Ghanaian music legend, Abraham Benjamin “A.B.” Crentsil died at 79. The highlife singer passed away on Wednesday, July 13.

Crentsil was considered one of the “big three” contemporary Ghanaian vocalists and won numerous Ghanaian music awards, including the Fomtrom Evergreen Award, a special honor awarded to musicians with 15-20 years of service to the industry.

He was revered for his paradoxical and imitative style of music.

Speaking with David Akuetteh on Luv In the Morning on Luv FM, Senior Lecturer at the English Department at Kwame Nkrumah University of Science and Technology, Dr. Peter Arthur, described Crentsil’s music as intellectual comedy.

“His music created a vibe that made the listener think deeply while being entertained with quality humor,” said Dr. Arthur.

”His was the type of humor that even made the target of a joke laugh.”

Arthur also labeled Crentsil’s satirical music as high-level culture and comedy.

“We have high-level and low-level comedy…meaning that some comedy is so dense that it becomes a part of literature whereas another comedy is done for a few laughs,” he said.

“Crentsil’s work pushed the limits of imitation and parody to the point where he evoked a sense of awareness in his listeners.”

Dr. Arthur believes that despite the criticism that A.B. Crentsil received throughout his career, he created a movement for intellectual understanding and awakening.

“Perspective is what defines comprehension…he wanted people to understand that imitation and parody is a way of understanding the world,” he said.

“When someone sees and describes something in a paradoxical or imitative manner, it allows others to consider a different perspective.”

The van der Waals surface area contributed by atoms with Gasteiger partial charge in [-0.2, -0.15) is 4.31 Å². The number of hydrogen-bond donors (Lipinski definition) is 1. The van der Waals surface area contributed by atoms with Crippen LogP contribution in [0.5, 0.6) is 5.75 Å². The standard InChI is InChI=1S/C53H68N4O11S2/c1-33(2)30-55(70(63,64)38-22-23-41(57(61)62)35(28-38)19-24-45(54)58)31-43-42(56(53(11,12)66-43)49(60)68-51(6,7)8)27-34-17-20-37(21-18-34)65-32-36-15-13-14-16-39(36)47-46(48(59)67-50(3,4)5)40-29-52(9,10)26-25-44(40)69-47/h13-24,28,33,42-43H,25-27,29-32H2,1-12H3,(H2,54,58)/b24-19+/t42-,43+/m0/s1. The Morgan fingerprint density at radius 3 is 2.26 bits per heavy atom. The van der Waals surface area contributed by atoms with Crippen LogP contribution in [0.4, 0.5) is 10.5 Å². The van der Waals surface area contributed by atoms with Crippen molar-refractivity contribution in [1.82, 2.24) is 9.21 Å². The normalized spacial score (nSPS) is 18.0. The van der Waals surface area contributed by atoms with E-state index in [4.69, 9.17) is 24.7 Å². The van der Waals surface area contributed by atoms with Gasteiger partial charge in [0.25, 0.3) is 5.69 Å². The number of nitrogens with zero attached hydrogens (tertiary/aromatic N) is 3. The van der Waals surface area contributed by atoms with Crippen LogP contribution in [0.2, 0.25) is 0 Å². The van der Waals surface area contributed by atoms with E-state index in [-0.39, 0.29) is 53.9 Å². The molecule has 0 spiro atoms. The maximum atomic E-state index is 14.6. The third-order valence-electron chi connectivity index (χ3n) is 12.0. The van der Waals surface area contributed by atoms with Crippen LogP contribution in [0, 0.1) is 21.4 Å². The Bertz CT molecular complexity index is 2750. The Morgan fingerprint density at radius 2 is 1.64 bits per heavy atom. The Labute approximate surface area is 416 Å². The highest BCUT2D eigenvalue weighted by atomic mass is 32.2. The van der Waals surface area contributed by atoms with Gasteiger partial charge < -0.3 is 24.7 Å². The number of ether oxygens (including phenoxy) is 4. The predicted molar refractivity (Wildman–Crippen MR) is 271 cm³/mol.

Dr. Arthur emphasized, however, that Crentsil came to learn the limits of controversy during his illustrious career.

“Some of his songs pushed the limits of public opinion,” he said. “He was indeed targeted for some of his work but at the end of the day, there’s not a single person who does not consider him a musical legend.”

According to Dr. Arthur, Crentsil’s controversial lyrics originated from his ambition to be known and heard.

“Many people aren’t aware that Crentsil started with gospel music with clean lyrics,” he said. “It was his vision to deliver a message that inspired him to do what others did not.”

Besides his controversial lyrics, Crentsil was also renowned for his rhythmic beats.

“He was born to Fante parents who migrated to the Western Region,” Arthur said. “Crentsil grew up in Tarkwa and joined a band from the Aboso glass factory.”

The band, “El Dorado,” began Crentsil’s musical journey and his affinity for Fante rhythms such as Apatempa.

Dr. Peter Arthur described that Apatempa rhythms worked well with mid-tempo beats and were popular amongst dance bands in the ’70s and ’80s. 

From “El Dorado”, Crentsil moved to Takoradi and joined his second band, “Lantis,” of the Atlantis Hotel.

After a short stint with “Lantis,” Crentsil relocated to the city of Tema. Here, he became part of another band, “Sweet Dreams,” of the Talk of the Town Hotel.

According to Dr. Arthur, it was during his time with “Sweet Talks” that Crentsil began transforming his persona and image as an outspoken and paradoxical vocalist.

Dr. Arthur also identified double entendre, indirect insinuation, parody, and didacticism as the defining qualities of Crentsil’s music that surfaced during his transformative years and were prevalent throughout his career.

In the ’80s, Crentsil faced persecution at the hands of the coup administration in Ghana for his music. 

He relocated to Canada to continue his music career and it was there that he recorded and published his most famous and infamous hit, “Moses.”

“Moses” followed the story of the Prophet Moses but was foreshadowed by sexual innuendos, references, and imagery.

Despite its controversy, “Moses” is now appreciated as a piece of literature in Ghana and much of Western Africa.

Arthur described Crentsil as a master storyteller and emphasized the importance of appreciating the vivid imagery present within his music.

“I was devastated when I heard of Crentsil’s passing,” Dr. Arthur said. “He will be sorely missed but remembered as a pioneer of Ghanaian music.”